Karen: Let’s talk about how content marketers, SEOs, and social media specialists can all gain insights from the same set of data. Because maybe the problem is that people don’t really know or they don’t really believe that everyone can get good insight from the same information.


Erin: Yeah. One of the things that we’re working on here and we’ll be releasing in the next couple of days is this idea of tying in social trends and share of voice into our SEO platform. One of the ways that this can be really useful is if you are setting up keyword groups and content groups, which we always advocate and we try to make it super easy using our Keyword and Content Group Wizard, is if you’re setting up keyword groups and content groups you should be able to bucket things out by things like features, product lines, campaigns, geographies, whatever it is you want to break your keywords and content out by.


From there, if you’re actually tracking specific types of keywords and specific groups of content, one of the things that’s really important about sharing search, social, and content insights is you can see specifically how people are reacting and how people are not just finding your data or finding your content but what’s happening on your site as you release new content, what the reaction to that is. I think it’s really important to look at it from both points of view.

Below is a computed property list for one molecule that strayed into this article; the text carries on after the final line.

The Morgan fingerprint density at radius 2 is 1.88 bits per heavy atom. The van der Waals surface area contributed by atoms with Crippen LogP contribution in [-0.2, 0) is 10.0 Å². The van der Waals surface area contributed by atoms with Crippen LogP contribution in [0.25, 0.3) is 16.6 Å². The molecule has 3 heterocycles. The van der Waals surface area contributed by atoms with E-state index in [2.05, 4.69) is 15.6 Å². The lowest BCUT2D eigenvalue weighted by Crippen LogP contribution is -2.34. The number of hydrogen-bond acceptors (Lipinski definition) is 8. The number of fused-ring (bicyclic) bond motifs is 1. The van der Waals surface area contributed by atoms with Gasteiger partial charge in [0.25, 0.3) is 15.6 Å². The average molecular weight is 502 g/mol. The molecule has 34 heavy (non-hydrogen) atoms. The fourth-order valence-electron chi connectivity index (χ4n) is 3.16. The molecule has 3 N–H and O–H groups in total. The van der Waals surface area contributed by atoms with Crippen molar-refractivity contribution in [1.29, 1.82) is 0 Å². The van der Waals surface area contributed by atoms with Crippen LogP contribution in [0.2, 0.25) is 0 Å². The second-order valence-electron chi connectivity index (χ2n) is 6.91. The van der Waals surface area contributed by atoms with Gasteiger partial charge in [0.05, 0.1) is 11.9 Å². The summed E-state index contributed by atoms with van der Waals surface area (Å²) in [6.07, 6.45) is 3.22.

That’s why having this break between search and social is such a big problem is people create content and then they’ll use social to share it or e-mail or something else and they’ll send stuff out there and then they won’t be able to track and see how people are discussing that in that natural area. They’ll then like miss out on all of that data. They’ll be missing out on what those conversations could mean to new keywords to track, not just new keywords to track but if you have new keywords based on these conversations, you have an idea of what new content to create. So then you have better content creation and then that better content leads to higher search rankings because you’re more relevant for those key